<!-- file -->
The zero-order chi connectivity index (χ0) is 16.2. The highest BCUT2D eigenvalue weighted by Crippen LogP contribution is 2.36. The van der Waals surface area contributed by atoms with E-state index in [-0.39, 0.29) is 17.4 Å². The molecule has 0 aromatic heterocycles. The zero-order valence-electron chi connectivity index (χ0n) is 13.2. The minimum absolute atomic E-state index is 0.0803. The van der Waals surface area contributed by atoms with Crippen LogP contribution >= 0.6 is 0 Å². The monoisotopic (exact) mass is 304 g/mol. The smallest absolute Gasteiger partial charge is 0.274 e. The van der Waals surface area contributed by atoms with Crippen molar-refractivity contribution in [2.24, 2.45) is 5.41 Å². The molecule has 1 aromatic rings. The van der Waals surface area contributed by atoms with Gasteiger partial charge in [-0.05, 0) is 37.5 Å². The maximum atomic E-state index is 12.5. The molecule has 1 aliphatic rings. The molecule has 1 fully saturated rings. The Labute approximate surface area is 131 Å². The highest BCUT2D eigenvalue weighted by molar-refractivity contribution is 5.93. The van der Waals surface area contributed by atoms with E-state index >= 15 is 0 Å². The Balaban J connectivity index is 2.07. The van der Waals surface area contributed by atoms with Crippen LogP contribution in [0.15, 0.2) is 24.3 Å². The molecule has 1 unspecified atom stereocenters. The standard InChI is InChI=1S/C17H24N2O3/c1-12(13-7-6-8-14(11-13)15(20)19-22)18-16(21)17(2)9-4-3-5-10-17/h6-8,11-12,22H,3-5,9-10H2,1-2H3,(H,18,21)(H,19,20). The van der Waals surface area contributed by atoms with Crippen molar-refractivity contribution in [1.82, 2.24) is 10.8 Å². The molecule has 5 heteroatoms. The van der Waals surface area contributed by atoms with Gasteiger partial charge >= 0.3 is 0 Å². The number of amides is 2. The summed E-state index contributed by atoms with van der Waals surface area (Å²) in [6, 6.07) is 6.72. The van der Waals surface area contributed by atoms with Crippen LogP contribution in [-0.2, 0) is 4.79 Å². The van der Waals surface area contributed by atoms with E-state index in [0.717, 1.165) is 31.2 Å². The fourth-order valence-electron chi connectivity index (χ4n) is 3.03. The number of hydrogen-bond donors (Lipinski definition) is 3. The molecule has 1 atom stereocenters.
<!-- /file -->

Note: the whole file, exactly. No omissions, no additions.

The zero-order chi connectivity index (χ0) is 16.2. The highest BCUT2D eigenvalue weighted by Crippen LogP contribution is 2.36. The van der Waals surface area contributed by atoms with E-state index in [-0.39, 0.29) is 17.4 Å². The molecule has 0 aromatic heterocycles. The zero-order valence-electron chi connectivity index (χ0n) is 13.2. The minimum absolute atomic E-state index is 0.0803. The van der Waals surface area contributed by atoms with Crippen LogP contribution >= 0.6 is 0 Å². The monoisotopic (exact) mass is 304 g/mol. The smallest absolute Gasteiger partial charge is 0.274 e. The van der Waals surface area contributed by atoms with Crippen molar-refractivity contribution in [2.24, 2.45) is 5.41 Å². The molecule has 1 aromatic rings. The van der Waals surface area contributed by atoms with Gasteiger partial charge in [-0.05, 0) is 37.5 Å². The maximum atomic E-state index is 12.5. The molecule has 1 aliphatic rings. The molecule has 1 fully saturated rings. The Labute approximate surface area is 131 Å². The highest BCUT2D eigenvalue weighted by molar-refractivity contribution is 5.93. The van der Waals surface area contributed by atoms with E-state index >= 15 is 0 Å². The Balaban J connectivity index is 2.07. The van der Waals surface area contributed by atoms with Crippen LogP contribution in [0.15, 0.2) is 24.3 Å². The molecule has 1 unspecified atom stereocenters. The standard InChI is InChI=1S/C17H24N2O3/c1-12(13-7-6-8-14(11-13)15(20)19-22)18-16(21)17(2)9-4-3-5-10-17/h6-8,11-12,22H,3-5,9-10H2,1-2H3,(H,18,21)(H,19,20). The van der Waals surface area contributed by atoms with Crippen molar-refractivity contribution in [1.82, 2.24) is 10.8 Å². The molecule has 5 heteroatoms. The van der Waals surface area contributed by atoms with Gasteiger partial charge >= 0.3 is 0 Å². The number of amides is 2. The summed E-state index contributed by atoms with van der Waals surface area (Å²) in [6, 6.07) is 6.72. The van der Waals surface area contributed by atoms with Crippen LogP contribution in [-0.2, 0) is 4.79 Å². The van der Waals surface area contributed by atoms with E-state index in [0.717, 1.165) is 31.2 Å². The fourth-order valence-electron chi connectivity index (χ4n) is 3.03. The number of hydrogen-bond donors (Lipinski definition) is 3. The molecule has 1 atom stereocenters.